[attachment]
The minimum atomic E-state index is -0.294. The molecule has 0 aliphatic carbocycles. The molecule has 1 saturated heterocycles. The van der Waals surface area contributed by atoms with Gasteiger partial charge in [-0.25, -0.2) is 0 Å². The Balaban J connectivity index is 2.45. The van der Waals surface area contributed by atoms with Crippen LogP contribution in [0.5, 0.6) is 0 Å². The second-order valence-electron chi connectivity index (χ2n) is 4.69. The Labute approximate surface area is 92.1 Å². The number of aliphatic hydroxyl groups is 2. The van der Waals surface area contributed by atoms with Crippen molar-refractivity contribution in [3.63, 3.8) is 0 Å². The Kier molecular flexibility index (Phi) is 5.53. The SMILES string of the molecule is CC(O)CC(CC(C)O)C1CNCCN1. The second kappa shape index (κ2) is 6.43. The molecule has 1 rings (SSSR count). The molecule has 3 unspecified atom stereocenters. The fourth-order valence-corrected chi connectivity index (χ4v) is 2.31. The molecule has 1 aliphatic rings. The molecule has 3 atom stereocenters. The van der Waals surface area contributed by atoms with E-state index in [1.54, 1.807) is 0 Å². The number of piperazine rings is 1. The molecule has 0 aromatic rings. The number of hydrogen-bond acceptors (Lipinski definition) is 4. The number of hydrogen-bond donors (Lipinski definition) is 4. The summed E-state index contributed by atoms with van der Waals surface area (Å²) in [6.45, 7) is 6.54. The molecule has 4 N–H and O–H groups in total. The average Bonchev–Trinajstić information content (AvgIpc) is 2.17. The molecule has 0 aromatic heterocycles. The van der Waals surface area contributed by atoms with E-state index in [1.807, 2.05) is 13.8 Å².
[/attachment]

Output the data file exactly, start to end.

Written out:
The minimum atomic E-state index is -0.294. The molecule has 0 aliphatic carbocycles. The molecule has 1 saturated heterocycles. The van der Waals surface area contributed by atoms with Gasteiger partial charge in [-0.25, -0.2) is 0 Å². The Balaban J connectivity index is 2.45. The van der Waals surface area contributed by atoms with Crippen LogP contribution in [0.5, 0.6) is 0 Å². The second-order valence-electron chi connectivity index (χ2n) is 4.69. The Labute approximate surface area is 92.1 Å². The number of aliphatic hydroxyl groups is 2. The van der Waals surface area contributed by atoms with Crippen molar-refractivity contribution in [3.63, 3.8) is 0 Å². The Kier molecular flexibility index (Phi) is 5.53. The SMILES string of the molecule is CC(O)CC(CC(C)O)C1CNCCN1. The second kappa shape index (κ2) is 6.43. The molecule has 1 rings (SSSR count). The molecule has 3 unspecified atom stereocenters. The fourth-order valence-corrected chi connectivity index (χ4v) is 2.31. The molecule has 1 aliphatic rings. The molecule has 3 atom stereocenters. The van der Waals surface area contributed by atoms with E-state index in [1.54, 1.807) is 0 Å². The number of piperazine rings is 1. The molecule has 0 aromatic rings. The number of hydrogen-bond acceptors (Lipinski definition) is 4. The number of hydrogen-bond donors (Lipinski definition) is 4. The summed E-state index contributed by atoms with van der Waals surface area (Å²) in [6.45, 7) is 6.54. The molecule has 4 N–H and O–H groups in total. The average Bonchev–Trinajstić information content (AvgIpc) is 2.17. The molecule has 0 aromatic heterocycles. The van der Waals surface area contributed by atoms with E-state index in [1.807, 2.05) is 13.8 Å².